An Irvine teacher has been found not guilty of stalking a teenage pupil – despite admitting to repeatedly texting her and delivering a birthday card to her house.

Ross Davidson, 47, walked free from court last week after a Sheriff said she could not convict him of causing fear and alarm – even though he admitted he was texting the teenage girl every few days.

Kilmarnock Sheriff Court heard evidence from two former pupils, one of whom said Davidson – a married guidance and maths teacher – kept a list of girls names in his pocket of who he wanted to dance with at the Christmas party.

The witness, who cannot be named for legal reasons said: “He would come over at lunch times and get my cutlery for me and he would always have pupils in his office, mostly female pupils.

“At Christmas he would have a list in his pocket of pupils names. Girls who he wanted to dance with. He told me about it (the list) because I was on it. (I was) very concerned that he had this list in the first place and I was not too happy to be on it.”

The 21-year-old woman told the court Davidson had a special nickname for her then 17-year-old friend – who he was accused of stalking – and even told her he loved her.

She said: “He would refer to her as his “insomniac friend” because they were both up late (when texting). I know that he told her that he loved her after we left school.

“For me the comments he made were completely over the line and I felt she should just shut down communications but she felt obliged.”

The court also heard from the former pupil Davidson was accused of stalking, who testified that he would text her every couple of days and it made her feel “uncomfortable”.

She said: “To begin with it was just general chit chat. After I left school I felt the text messages were more inappropriate and that’s when I began to not reply. They made me feel uncomfortable.

“There was one evening when he was in the local pub and he asked me to go. I didn’t go and he said it was ‘a good job that I did not go or we would have done something that we enjoyed or regretted.’ I felt it was something I did not want to do. I was a wee bit intimidated by it.”

Davidson, of Carrick Drive in Irvine, denied sending that text message but did admit that he had been texting the pupil that evening and in the days that followed he went to her home address to hand deliver a birthday card and gift of tickets to the 2014 Commonwealth Games.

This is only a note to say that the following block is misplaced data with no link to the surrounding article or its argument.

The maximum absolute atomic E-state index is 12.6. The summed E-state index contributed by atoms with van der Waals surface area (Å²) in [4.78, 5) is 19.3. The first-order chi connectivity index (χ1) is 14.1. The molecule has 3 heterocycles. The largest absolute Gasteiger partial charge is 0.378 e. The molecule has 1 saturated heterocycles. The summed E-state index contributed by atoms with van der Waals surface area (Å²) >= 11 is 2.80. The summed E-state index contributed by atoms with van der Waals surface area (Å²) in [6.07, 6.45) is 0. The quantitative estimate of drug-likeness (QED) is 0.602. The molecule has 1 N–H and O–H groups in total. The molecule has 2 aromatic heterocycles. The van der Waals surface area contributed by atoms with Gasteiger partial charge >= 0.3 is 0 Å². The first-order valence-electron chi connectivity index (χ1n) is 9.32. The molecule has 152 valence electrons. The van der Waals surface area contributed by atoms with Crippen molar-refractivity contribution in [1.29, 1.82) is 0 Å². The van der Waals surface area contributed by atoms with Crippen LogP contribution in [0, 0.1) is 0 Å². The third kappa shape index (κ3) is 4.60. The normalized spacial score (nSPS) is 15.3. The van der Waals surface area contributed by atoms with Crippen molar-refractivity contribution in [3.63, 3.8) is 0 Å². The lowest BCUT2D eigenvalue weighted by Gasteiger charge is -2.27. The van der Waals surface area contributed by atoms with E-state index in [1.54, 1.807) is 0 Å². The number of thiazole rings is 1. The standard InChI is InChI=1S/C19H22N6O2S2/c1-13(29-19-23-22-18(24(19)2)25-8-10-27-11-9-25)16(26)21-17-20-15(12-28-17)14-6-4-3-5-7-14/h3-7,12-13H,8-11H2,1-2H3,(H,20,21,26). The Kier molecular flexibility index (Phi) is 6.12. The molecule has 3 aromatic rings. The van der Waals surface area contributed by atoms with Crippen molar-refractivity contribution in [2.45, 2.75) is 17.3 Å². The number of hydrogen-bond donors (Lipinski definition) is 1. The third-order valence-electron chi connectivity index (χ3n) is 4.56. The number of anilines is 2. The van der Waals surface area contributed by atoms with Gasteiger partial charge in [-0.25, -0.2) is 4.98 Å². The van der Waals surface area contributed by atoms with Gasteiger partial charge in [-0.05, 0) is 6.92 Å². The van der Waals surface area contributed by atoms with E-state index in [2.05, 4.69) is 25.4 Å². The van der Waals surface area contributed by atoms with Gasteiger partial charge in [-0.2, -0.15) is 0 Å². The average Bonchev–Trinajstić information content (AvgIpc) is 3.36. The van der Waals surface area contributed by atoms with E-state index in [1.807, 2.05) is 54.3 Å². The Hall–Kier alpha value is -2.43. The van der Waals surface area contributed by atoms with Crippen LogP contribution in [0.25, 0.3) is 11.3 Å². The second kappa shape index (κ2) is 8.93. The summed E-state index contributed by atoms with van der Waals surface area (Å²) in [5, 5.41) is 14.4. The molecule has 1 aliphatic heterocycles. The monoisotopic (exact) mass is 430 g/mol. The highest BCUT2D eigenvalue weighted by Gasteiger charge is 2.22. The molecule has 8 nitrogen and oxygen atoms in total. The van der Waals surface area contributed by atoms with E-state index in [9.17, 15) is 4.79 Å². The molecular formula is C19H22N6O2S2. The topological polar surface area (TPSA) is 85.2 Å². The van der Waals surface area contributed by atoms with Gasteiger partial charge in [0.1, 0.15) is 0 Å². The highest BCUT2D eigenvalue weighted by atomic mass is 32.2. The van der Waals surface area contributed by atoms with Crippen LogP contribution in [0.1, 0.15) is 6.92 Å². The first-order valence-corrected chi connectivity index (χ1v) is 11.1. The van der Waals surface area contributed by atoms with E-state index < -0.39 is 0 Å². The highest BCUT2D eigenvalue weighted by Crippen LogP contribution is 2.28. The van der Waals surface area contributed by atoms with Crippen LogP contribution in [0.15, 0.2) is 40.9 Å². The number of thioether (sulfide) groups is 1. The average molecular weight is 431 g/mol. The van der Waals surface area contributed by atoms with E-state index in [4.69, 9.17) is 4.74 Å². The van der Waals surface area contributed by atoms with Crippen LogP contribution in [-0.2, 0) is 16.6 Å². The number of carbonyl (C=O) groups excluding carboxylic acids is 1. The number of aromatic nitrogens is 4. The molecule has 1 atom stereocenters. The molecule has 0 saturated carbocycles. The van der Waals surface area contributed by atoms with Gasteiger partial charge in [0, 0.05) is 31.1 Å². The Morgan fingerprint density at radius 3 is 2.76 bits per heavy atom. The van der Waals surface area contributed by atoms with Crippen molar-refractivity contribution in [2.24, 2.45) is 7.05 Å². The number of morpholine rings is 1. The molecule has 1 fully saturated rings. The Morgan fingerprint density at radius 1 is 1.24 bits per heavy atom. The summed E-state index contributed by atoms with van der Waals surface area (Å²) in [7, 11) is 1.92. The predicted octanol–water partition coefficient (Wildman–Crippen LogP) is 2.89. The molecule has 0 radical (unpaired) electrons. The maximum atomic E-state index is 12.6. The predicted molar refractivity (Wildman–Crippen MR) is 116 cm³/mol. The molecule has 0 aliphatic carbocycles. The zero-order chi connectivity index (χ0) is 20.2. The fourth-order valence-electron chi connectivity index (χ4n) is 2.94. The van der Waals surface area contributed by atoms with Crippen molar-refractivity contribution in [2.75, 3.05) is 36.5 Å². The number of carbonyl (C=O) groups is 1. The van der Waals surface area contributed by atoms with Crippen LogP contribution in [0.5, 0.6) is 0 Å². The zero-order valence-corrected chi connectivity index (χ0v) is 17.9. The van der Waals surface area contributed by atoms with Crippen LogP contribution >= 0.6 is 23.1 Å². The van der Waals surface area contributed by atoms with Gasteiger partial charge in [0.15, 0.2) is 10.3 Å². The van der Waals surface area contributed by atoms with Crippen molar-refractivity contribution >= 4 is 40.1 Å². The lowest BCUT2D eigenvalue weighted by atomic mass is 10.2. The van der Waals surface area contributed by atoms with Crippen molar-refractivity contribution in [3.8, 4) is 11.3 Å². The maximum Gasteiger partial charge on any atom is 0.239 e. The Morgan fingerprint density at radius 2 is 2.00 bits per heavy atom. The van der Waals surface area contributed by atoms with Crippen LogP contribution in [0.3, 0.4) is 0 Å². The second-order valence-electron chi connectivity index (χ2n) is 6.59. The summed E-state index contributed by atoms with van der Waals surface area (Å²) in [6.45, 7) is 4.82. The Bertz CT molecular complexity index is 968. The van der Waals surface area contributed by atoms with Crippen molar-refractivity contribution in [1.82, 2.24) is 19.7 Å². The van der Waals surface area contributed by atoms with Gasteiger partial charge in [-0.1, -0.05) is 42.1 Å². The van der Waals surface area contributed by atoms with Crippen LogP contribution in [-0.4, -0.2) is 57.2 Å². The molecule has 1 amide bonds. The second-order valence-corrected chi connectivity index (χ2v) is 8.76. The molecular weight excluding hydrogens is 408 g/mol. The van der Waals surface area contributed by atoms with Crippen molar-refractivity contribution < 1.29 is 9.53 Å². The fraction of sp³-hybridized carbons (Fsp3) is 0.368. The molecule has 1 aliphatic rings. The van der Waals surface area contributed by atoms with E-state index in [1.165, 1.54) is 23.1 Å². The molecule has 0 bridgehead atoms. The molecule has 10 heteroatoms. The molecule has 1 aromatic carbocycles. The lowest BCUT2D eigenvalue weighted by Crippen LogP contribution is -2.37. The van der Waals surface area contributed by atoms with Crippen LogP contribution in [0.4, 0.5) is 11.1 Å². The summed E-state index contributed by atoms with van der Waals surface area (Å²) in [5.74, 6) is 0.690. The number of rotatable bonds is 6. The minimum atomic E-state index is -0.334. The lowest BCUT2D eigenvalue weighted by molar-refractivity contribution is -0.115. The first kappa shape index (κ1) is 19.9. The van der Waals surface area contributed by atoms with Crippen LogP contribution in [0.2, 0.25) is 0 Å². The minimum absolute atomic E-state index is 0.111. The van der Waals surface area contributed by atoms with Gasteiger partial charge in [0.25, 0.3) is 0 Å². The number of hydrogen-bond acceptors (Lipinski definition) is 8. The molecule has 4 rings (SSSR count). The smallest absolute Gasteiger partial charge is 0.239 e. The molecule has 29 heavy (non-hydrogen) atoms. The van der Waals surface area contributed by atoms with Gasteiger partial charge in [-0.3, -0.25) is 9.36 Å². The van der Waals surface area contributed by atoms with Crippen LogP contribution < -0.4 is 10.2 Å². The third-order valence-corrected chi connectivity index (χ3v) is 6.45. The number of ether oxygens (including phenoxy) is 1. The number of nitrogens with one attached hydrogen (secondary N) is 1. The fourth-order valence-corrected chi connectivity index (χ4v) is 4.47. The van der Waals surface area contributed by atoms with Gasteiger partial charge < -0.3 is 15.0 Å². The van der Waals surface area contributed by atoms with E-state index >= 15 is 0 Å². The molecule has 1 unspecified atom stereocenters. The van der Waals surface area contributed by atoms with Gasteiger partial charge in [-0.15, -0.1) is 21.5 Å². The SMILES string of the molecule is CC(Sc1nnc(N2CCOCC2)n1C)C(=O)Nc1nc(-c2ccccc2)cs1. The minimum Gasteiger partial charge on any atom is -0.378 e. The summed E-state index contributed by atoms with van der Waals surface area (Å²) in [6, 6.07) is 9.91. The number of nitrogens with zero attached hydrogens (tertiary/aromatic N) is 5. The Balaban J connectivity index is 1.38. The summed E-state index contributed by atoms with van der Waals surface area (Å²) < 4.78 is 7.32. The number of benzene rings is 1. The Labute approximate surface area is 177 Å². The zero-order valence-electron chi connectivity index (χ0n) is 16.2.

The former pupil, now 22, said she went to her friend’s house to hide from Davidson. The court heard Davidson also went to the friend’s house to hand over the tickets and the two girls hid in a bedroom until he left.

The witness said: “We were hiding in the bedroom and did not go near the front door. We stayed there for a few minutes then went to the living room and could see him leave.”

The woman said the texts from Davidson finally stopped when her boyfriend texted him telling him to stop or he would “take it further”.

Davidson admitted after the girl’s boyfriend texted him: “I was desperate to text her to find out what the problem was but I didn’t in case her boyfriend had her phone.”

Davidson testified that the second pupil, who was 16 at the time, had given him both addresses so he could deliver the “spare” tickets. His lawyer, Simon Brown, produced credit card statements which showed Davidson spent £780 on tickets for the games that summer.

Despite the head teacher of the North Ayrshire school where Davidson worked testifying his conduct was “wholly inappropriate”, Davidson said he saw nothing wrong with what he had done. He said: “I disagree with his opinion. I don’t see the problem with texting a former pupil with things that are not inappropriate.”

Sheriff Shirley Foran told Davidson his behaviour was “concerning” but she did not think it had been proven he caused the young girl fear and alarm.

She said: “This has been a very difficult and concerning matter. I want to make it clear from the out set that I, by and large, accepted the evidence from the two young women. I accept that there was a certain cause for concern. However the test in law goes that the course of conduct must have been one that causes the victim fear and alarm. While I’m of the view Mr Davidson behaved inappropriately and unwisely, I’m not satisfied that the third and final leg of the law is met. It skirts very closely on to the boundaries of criminality.”

Davidson was found not guilty, and has lost his job with NAC.